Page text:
Pull out the strands you want to dye. For this group I folded them in half because I was going to use them folded in half, then wrapped them into a circle. Set your strands on the plastic cling wrap, leaving lots of extra plastic around for wrapping up later.


Use the brush to apply dye. I love these disposable brushes because they’re just plastic and don’t absorb any dye, so they’re easy to clean up and use again.


I used yellow on one side and orange on the other as shown.


I lightly misted this loop with water to encourage a blend between the colors.


Carefully wrap up the bundle of string in the plastic wrap. Once it was wrapped I mushed it around a little to encourage that blend between the colors, then set it so the yellow was higher than the orange to keep the yellow bright while I was working on the other groups for dying. Keep this on paper towels or something you don’t care about – it will probably leak a little dye, no mater how well you wrap it.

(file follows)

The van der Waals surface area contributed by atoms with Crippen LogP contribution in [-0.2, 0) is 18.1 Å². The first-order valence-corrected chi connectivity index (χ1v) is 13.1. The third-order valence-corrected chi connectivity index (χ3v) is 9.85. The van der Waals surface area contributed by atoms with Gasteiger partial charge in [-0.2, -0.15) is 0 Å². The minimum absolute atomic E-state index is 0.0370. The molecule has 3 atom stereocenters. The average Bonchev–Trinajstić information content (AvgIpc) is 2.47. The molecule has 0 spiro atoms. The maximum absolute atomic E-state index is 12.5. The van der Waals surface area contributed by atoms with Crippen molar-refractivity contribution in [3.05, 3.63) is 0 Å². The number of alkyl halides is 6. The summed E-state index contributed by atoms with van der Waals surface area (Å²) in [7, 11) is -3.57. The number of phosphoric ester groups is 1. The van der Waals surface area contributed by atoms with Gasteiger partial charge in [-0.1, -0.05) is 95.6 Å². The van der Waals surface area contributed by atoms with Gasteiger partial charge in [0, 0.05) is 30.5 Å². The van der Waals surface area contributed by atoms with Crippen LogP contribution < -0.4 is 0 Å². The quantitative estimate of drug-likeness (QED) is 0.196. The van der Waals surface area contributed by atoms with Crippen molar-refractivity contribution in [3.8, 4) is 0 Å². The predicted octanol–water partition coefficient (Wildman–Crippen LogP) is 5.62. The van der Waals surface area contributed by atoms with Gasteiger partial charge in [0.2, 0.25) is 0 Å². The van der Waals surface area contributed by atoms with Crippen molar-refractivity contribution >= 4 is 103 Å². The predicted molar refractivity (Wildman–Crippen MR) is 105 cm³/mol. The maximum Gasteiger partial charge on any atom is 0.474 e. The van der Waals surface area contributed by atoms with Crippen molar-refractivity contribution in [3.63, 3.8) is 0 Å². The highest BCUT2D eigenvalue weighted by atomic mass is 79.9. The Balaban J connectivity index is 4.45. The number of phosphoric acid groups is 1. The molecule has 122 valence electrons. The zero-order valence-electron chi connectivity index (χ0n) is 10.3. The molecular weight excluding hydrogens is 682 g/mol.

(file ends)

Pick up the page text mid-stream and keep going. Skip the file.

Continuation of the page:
For the teal ombre I laid out the strand straight (folded in half a couple times) and propped the end I wanted white up on the little plastic cup I was using. I applied teal heavily at the top, then used a little misting water and tipping of the plastic to encourage the soft blend. Again, keep the light color higher than the dark until you’ve heat set the color.


For this group I wanted a speckled scarlet look, so I used string that was just a little damp, lightly dabbed on the dye, and didn’t add any more water. You need some water or the dye won’t set, but a lot of water would have encouraged a lot of bleeding.


The fourth packet in this picture is a solid dark blue. That Looked exactly how you think it looked before I wrapped it up.


Microwave directions: Cut a few small holes on the top side of each packet to allow steam to escape (but obviously don’t cut the string). Set them on a few layers of paper towel in your microwave and add a sheet of paper towel on top, then microwave on high for 15 seconds at a time, for a total of 2 minutes of microwave time. The packets will probably still puff from steam each 15 seconds, allow them to deflate before starting again. If you’re worried about them exploding microwave for shorter increments. When you’re done they will be very, very hot. Let them cool before you handle them.